Lawson Fusao Inada

b. 1938

Lawson Fusao Inada was born in 1938 in Fresno, California, a third-generation Japanese American. His grandparents founded the Fresno Fish Market, his father was a dentist, and his mother was a teacher. In 1942, Inada and his family were sent to internment camps, first in Fresno, then in Arkansas and Colorado; he was one of the youngest to live in the camps. A jazz bass player and jazz aficionado, he studied poetry with Philip Levine at Fresno State University. Inada’s collections of poetry are Before the War: Poems as They Happened (1971); Legends from Camp (1992), winner of the American Book Award; Just Into/Nations (1996); and Drawing the Line (1997), winner of the Oregon Book Award. Both jazz and the experience of internment are influences in Inada’s writing. The section titles of his Legends from Camp reveal these ongoing concerns: Camp, Fresno, Jazz, Oregon, and Performance.

Inada edited the anthology Only What We Carry: The Japanese Internment Experience (2000), a major contribution to the record of the Japanese American experience. He narrated the PBS documentaries Children of the Camps and Conscience and Constitution and is featured in the video What It Means to Be Free: A Video About Poetry and Japanese American Internment and the animated film Legends from Camp, made with his son Miles Inada.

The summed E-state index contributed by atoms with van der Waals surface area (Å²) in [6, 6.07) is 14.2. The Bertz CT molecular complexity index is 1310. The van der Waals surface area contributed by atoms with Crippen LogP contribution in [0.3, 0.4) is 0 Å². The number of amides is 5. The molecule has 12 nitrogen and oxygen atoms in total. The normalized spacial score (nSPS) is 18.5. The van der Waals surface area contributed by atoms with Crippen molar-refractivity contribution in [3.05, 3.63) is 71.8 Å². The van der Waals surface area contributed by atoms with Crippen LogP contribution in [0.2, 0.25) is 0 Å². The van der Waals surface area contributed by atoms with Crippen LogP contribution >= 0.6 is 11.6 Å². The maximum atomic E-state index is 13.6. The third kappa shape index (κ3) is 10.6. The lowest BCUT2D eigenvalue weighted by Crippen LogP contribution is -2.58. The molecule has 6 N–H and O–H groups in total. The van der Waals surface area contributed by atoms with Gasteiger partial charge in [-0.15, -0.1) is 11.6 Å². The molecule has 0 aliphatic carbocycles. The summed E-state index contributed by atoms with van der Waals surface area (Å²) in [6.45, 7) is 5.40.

Inada was appointed Oregon poet laureate in 2006. His awards include a Guggenheim Fellowship, fellowships from the National Endowment for the Arts, and a Creative Arts Grant from the Civil Liberties Public Education Fund. One of his poems is inscribed on a stone at the Japanese American Historical Plaza in Portland, Oregon.

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POET’S REGION U.S., Northwestern

LIFE SPAN 1938–

Biography

Lawson Fusao Inada was born in 1938 in Fresno, California, a third-generation Japanese American. His grandparents founded the Fresno Fish Market, his father was a dentist, and his mother was a teacher. In 1942, Inada and his family were sent to internment camps, first in Fresno, then in Arkansas and Colorado; he was one of the youngest to live in the camps. A jazz bass player and jazz aficionado, he studied poetry with Philip . . .

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Originally appeared in Poetry magazine.

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